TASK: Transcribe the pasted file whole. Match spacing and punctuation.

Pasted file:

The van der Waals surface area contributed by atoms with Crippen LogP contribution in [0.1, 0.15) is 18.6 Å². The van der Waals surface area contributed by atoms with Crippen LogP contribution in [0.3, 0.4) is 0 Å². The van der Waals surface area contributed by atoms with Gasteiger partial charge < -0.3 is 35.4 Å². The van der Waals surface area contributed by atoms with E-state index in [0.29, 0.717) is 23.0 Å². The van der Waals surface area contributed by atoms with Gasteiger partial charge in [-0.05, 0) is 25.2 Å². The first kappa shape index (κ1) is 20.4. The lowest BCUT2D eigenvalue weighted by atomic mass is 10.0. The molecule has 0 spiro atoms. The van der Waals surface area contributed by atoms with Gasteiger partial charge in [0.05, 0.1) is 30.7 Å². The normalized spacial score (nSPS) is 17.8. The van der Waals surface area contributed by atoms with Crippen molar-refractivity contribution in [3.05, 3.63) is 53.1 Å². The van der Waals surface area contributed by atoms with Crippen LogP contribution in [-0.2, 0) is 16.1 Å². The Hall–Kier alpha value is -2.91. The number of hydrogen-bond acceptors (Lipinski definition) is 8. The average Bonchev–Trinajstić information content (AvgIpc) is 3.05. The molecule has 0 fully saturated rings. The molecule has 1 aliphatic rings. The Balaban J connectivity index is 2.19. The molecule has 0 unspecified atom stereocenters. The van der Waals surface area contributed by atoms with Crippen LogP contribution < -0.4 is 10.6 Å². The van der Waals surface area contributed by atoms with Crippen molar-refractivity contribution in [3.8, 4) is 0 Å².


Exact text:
The van der Waals surface area contributed by atoms with Crippen LogP contribution in [0.1, 0.15) is 18.6 Å². The van der Waals surface area contributed by atoms with Crippen LogP contribution in [0.3, 0.4) is 0 Å². The van der Waals surface area contributed by atoms with Gasteiger partial charge < -0.3 is 35.4 Å². The van der Waals surface area contributed by atoms with E-state index in [0.29, 0.717) is 23.0 Å². The van der Waals surface area contributed by atoms with Gasteiger partial charge in [-0.05, 0) is 25.2 Å². The first kappa shape index (κ1) is 20.4. The lowest BCUT2D eigenvalue weighted by atomic mass is 10.0. The molecule has 0 spiro atoms. The van der Waals surface area contributed by atoms with Gasteiger partial charge in [0.05, 0.1) is 30.7 Å². The normalized spacial score (nSPS) is 17.8. The van der Waals surface area contributed by atoms with Crippen molar-refractivity contribution in [3.05, 3.63) is 53.1 Å². The van der Waals surface area contributed by atoms with Crippen LogP contribution in [-0.2, 0) is 16.1 Å². The Hall–Kier alpha value is -2.91. The number of hydrogen-bond acceptors (Lipinski definition) is 8. The average Bonchev–Trinajstić information content (AvgIpc) is 3.05. The molecule has 0 fully saturated rings. The molecule has 1 aliphatic rings. The Balaban J connectivity index is 2.19. The molecule has 0 unspecified atom stereocenters. The van der Waals surface area contributed by atoms with Crippen LogP contribution < -0.4 is 10.6 Å². The van der Waals surface area contributed by atoms with Crippen molar-refractivity contribution in [3.8, 4) is 0 Å².